Here at Mother Nature, we're big fans of Hen and Harvest, where we originally found this Kitchen Gardener International article by Roger Doiron. The premise is pretty simple: In dollars, how much can a well-run kitchen garden save your family over the course of a year?
The answer will vary from garden to garden, of course. But it could easily amount to a couple thousand dollars. Over the course of last season, Doiron and his wife, Jacqueline, kept track of the output from their modest organic garden. All told, 834 pounds of veggies made it to the kitchen scale. Based on current market prices, the total of the Doiron's 2008 produce would have cost about $2,196.50 if purchased in a conventional grocery store, or $2,548.93 if bought as organic goods from a store such as Whole Earth Foods.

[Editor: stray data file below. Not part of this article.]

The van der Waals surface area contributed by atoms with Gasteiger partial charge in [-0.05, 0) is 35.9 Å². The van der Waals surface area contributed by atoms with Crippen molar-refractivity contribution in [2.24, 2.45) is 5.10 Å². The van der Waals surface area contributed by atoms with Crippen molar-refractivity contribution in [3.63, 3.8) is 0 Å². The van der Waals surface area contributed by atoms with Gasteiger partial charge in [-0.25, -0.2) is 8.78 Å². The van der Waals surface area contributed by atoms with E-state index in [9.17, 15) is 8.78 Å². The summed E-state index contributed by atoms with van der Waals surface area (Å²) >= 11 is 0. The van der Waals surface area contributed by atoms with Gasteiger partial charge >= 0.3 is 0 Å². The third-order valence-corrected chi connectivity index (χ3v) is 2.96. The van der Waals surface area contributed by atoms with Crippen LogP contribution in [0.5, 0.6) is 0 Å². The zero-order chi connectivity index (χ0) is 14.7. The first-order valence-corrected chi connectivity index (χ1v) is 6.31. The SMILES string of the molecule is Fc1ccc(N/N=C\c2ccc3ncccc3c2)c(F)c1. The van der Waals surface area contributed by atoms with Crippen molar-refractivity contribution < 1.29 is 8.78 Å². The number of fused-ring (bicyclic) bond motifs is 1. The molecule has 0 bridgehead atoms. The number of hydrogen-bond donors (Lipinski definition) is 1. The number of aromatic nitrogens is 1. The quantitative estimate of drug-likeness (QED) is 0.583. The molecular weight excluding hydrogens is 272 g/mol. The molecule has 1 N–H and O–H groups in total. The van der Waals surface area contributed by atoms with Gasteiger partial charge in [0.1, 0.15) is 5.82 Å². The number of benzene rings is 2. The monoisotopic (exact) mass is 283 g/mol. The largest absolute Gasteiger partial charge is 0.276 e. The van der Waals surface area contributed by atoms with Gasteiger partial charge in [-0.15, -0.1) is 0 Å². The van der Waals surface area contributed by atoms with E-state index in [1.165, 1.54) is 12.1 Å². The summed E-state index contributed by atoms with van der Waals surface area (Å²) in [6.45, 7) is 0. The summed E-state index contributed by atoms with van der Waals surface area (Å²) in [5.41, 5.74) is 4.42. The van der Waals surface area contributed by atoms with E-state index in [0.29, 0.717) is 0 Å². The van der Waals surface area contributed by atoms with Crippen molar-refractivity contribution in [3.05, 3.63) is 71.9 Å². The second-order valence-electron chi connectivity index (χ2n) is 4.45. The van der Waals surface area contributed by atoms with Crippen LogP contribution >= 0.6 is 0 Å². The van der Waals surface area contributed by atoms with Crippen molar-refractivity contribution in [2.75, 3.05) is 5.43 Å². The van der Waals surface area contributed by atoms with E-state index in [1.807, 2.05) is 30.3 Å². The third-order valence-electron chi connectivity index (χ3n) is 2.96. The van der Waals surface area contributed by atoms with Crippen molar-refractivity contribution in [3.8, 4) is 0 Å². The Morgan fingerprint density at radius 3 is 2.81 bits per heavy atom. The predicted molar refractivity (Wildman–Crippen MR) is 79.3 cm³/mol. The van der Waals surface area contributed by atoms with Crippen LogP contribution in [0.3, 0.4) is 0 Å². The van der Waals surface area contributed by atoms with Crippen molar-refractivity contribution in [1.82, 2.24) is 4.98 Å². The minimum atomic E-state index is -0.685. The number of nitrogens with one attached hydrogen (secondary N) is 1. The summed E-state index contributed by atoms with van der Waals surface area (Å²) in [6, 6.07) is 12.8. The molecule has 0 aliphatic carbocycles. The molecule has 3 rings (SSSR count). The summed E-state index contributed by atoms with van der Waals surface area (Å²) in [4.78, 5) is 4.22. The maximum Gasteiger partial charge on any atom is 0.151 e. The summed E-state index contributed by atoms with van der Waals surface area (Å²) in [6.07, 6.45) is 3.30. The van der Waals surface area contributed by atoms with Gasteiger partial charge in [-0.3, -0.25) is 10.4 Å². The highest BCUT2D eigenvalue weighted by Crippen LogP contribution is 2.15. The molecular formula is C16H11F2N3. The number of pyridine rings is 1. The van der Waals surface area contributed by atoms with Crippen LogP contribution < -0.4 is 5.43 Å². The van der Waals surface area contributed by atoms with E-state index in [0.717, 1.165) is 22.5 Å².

And that's just from a garden of roughly 1/25 of an acre — in Maine. One can easily imagine much higher yields at a latitude with longer growing seasons. The Doirons estimate they invested $282 in last year's garden, for a total return on investment of 862 percent. They turned around and used the savings on their food bill to invest in the weatherization, banking even more cash at the end of a long New England winter.
Sounds like quite a green stimulus during tough economic times. What could you do with an extra two thousand dollars?
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